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Press Freedom Groups Want Charges Dropped Against Stanford Student Journalist

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Stanford Daily student journalist Dilan Gohill. (Courtesy of Dilan Gohill)

A consortium of press freedom organizations is calling on Santa Clara County District Attorney Jeff Rosen not to pursue criminal charges against a student journalist who was arrested while covering a pro-Palestinian protest at Stanford University.

The First Amendment Coalition, the Student Press Law Center and two dozen other press organizations issued a letter to Rosen on Thursday asking him not to charge Dilan Gohill, a freshman student journalist for The Stanford Daily.

Gohill was one of 13 people arrested on June 5 when protesters broke into the university president’s office and barricaded themselves inside before law enforcement later entered and removed them. Gohill was booked into Santa Clara County Main Jail on charges of burglary, vandalism and conspiracy.


“District attorneys have to make decisions in the interest of justice, and it’s not in the interest of justice to prosecute a reporter for reporting the news,” David Loy, the legal director for the First Amendment Coalition, said.

In the letter, the consortium highlights that during the protest action, Gohill was dressed in red Stanford Daily attire and displaying a press badge, while the protesters were dressed in black. Gohill did not participate in the protest in any way, nor did he vandalize any property, and he identified himself as a journalist to officers, the letter said.

“Based on the circumstances and absence of any criminal motivation, we urge your office to avoid expending significant resources prosecuting a young journalist who was acting in good faith to serve the public’s interest in timely coverage of newsworthy events,” the letter reads.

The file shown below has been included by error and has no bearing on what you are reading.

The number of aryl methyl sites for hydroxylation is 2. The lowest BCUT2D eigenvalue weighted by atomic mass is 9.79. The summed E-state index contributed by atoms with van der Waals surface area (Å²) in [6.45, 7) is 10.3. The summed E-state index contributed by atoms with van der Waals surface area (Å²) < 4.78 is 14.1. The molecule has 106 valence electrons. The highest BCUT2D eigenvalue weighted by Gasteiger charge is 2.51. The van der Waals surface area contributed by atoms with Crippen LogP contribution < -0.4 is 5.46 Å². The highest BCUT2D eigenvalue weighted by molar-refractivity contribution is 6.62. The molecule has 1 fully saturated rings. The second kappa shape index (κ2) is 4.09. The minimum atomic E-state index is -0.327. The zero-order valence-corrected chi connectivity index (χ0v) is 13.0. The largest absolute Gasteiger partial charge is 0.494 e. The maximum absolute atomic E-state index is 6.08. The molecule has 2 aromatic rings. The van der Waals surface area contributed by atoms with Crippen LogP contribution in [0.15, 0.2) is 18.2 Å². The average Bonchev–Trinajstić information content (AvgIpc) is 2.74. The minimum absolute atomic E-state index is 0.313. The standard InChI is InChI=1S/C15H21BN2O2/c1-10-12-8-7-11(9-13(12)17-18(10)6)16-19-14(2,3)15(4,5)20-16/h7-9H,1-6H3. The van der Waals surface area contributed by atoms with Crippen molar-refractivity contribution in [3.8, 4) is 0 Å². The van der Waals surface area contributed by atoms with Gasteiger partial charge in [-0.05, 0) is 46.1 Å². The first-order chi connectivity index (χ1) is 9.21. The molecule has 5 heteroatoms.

Gohill’s editors at the Daily have also issued multiple statements noting that he was there to cover the protest, along with another reporter who remained outside, and he was in communication with his editors.

A spokesperson for Rosen’s office, Sean Webby, told KQED that the district attorney’s office has still not received cases regarding the people arrested at Stanford on June 5, so the office declined to comment.

The consortium’s calls in defense of Gohill join similar requests from the editors of the Daily and come in the wake of Stanford University doubling down on supporting the criminal prosecution of Gohill.

Gohill “had no First Amendment or other legal right to be barricaded inside the president’s office​​,” the university said in a June 10 statement.

“We believe that the Daily reporter reporting from inside the building acted in violation of the law and university policies and fully support having him be criminally prosecuted and referred to Stanford’s Office of Community Standards along with the other students,” the statement said.

The press freedom organizations are not the only ones demanding Gohill not be punished. He is now being represented for free by an array of attorneys, who have also called out the university.

“The university taking the position that this kid’s a criminal, they’re in the wrong. And I would expect more of Stanford,” attorney Nick Rowley said. He added that he is ready to sue the school and law enforcement over the treatment of Gohill if needed.

Rowley said the criminal charges against Gohill should be dropped, and the university should not pursue any disciplinary action against him.

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“This was a big mistake. And we can forgive people for making mistakes and we can forget. But if they’re going to continue to press forward against this young man, they’re going to regret it. Everybody’s going to regret it,” Rowley said.

A prominent First Amendment and media attorney, Jean-Paul Jassy, who was also representing Gohill, said it was clear Gohill was there as a journalist to report the news.

“When you take a step back and you realize that the university is making a public statement that they actually encourage his criminal prosecution, that’s just ridiculous,” Jassy said. “It’s an affront not just to the sense of justice that I think we all have, but it’s really an attack on First Amendment principles of free press.”

The Daily’s editors previously noted that a second newspaper staffer, an editor, was present in the president’s office, but unlike Gohill, that editor was there to participate in the protest and was not there in a journalistic capacity.

The Daily said that the editor had not been involved in coverage related to the Israel-Gaza war “due to an established conflict of interest on this issue,” and the editor stepped down from their position at the paper earlier this month.

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